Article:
Google Appeals Class Action Certification

Google appealed Judge Denny Chin’s order granting the Authors Guild class certification in the ongoing litigation between the two over whether Google Books is fair use. In its filing, Google again raised the issue of “whether class plaintiffs seeking to stop alleged copyright infringement can adequately represent class members who benefit from the defendant’s conduct and want it to continue.”  Google further argues that this “is a ‘novel legal question … of fundamental importance to the development of the law of class actions,’ […] and the district court’s answer conflicts with the decisions of other circuits.” Chin had dismissed this argument because the survey Google cited did not specifically ask respondent authors about their stance on participating in a class action suit. He raised the possibility that an author might believe they benefited from Google Books and still decide to participate in a class action suit. Google’s attorneys don’t address that possibility in their appeal document. Central to Google’s appeal is the idea that opting out of the class action is insufficient remedy for authors who believe they benefit from Google Books. “The court thought of this simply as a case where some authors want to press their legal claims and others do not, but that was wrong.[…] If plaintiffs succeed in dismantling Google Books, absent class members who benefit from the project will be in no position to resurrect it, whether they opted out or not.” Google also revisited the individual fair use defense argument that Chin found unpersuasive because Google had made its decision to use the works in the first place by groups and not individually. According to Publishers Weekly, the appeal was filed with the U.S. Second Circuit Court of Appeals, which is the court Judge Chin now sits on. He was promoted to the Second Circuit Court of Appeals in April 2010, but kept the Google case, sitting by designation with the district court. “Obviously, Judge Chin won’t be one of the judges considering the appeal; this move does put his colleagues in the slightly unusual position of hearing an appeal from one of the fellow members of their court,” Professor James Grimmelmann of New York Law School said on his blog, The Laboratorium. The Guild could not be immediately reached for comment.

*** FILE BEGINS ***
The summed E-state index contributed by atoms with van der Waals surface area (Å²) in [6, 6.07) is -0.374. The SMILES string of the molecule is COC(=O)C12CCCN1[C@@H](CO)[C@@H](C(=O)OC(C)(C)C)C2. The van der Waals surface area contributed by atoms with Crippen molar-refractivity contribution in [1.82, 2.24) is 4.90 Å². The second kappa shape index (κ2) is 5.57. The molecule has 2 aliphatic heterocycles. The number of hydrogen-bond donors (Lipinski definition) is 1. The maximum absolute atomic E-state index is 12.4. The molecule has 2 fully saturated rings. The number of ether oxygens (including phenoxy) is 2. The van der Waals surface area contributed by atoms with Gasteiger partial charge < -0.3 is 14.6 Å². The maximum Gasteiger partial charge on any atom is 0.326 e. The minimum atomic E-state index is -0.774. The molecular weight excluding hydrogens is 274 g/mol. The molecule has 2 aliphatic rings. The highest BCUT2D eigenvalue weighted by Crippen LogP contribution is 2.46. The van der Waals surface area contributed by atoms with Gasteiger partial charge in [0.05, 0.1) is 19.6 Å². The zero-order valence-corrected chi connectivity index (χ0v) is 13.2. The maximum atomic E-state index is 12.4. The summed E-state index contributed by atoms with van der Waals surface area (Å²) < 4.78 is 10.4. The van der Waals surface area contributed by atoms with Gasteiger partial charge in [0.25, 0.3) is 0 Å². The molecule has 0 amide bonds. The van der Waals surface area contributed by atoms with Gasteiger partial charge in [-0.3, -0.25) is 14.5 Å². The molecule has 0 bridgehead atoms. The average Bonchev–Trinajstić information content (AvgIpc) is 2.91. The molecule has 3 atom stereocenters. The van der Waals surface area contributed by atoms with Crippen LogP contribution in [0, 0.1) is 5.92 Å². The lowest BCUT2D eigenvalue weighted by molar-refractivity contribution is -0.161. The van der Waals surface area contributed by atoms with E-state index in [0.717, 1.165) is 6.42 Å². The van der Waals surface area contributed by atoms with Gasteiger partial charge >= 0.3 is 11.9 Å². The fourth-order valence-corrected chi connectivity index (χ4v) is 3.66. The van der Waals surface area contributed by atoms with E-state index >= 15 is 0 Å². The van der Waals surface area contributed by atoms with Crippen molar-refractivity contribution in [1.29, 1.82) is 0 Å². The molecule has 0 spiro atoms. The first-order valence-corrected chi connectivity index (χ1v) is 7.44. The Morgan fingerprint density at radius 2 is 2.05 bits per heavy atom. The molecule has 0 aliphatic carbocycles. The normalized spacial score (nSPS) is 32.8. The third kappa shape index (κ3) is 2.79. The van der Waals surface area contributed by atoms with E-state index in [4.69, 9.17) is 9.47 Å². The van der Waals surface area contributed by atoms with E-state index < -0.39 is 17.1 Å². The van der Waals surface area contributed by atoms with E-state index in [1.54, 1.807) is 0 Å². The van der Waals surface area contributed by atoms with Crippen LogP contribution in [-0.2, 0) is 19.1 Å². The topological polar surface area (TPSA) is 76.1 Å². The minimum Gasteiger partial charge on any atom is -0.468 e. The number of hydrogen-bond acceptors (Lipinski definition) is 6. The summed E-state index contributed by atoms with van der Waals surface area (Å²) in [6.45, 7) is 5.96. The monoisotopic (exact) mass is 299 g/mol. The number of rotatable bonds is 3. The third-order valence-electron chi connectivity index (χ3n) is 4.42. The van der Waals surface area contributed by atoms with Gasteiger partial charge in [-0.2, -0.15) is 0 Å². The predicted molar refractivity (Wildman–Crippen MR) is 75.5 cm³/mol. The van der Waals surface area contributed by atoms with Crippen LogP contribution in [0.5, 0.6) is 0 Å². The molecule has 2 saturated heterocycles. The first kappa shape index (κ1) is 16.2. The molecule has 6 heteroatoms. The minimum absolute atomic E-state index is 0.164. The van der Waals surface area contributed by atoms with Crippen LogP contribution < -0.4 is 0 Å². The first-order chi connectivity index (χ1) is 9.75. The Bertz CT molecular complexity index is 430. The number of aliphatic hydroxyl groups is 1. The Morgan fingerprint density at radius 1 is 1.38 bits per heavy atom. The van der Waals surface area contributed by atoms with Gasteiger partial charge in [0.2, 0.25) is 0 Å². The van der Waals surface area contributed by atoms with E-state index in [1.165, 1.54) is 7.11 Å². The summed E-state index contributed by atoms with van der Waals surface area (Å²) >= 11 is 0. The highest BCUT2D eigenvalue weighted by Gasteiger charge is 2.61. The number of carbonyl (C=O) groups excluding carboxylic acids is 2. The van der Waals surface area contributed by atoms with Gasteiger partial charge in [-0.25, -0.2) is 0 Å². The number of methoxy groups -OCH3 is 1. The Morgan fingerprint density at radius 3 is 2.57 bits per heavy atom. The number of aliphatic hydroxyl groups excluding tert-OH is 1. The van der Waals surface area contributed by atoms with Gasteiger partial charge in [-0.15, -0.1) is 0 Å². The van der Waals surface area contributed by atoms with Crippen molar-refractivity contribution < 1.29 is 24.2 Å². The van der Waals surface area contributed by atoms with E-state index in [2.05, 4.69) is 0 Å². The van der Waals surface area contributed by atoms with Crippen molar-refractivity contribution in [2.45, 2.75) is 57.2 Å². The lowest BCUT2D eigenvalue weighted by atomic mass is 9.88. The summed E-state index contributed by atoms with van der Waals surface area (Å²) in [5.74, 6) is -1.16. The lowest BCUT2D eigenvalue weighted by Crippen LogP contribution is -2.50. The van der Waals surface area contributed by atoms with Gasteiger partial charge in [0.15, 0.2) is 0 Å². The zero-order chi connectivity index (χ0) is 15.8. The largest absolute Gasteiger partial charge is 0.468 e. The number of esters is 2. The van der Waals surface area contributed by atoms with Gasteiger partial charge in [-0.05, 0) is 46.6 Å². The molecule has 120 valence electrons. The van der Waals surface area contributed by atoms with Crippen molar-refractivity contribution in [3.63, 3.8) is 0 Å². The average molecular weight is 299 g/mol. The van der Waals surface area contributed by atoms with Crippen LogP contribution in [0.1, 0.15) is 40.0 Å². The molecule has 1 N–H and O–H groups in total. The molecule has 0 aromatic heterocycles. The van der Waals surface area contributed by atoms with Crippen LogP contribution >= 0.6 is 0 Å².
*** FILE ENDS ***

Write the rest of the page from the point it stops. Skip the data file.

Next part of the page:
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Posted : Jun 22, 2012 12:56



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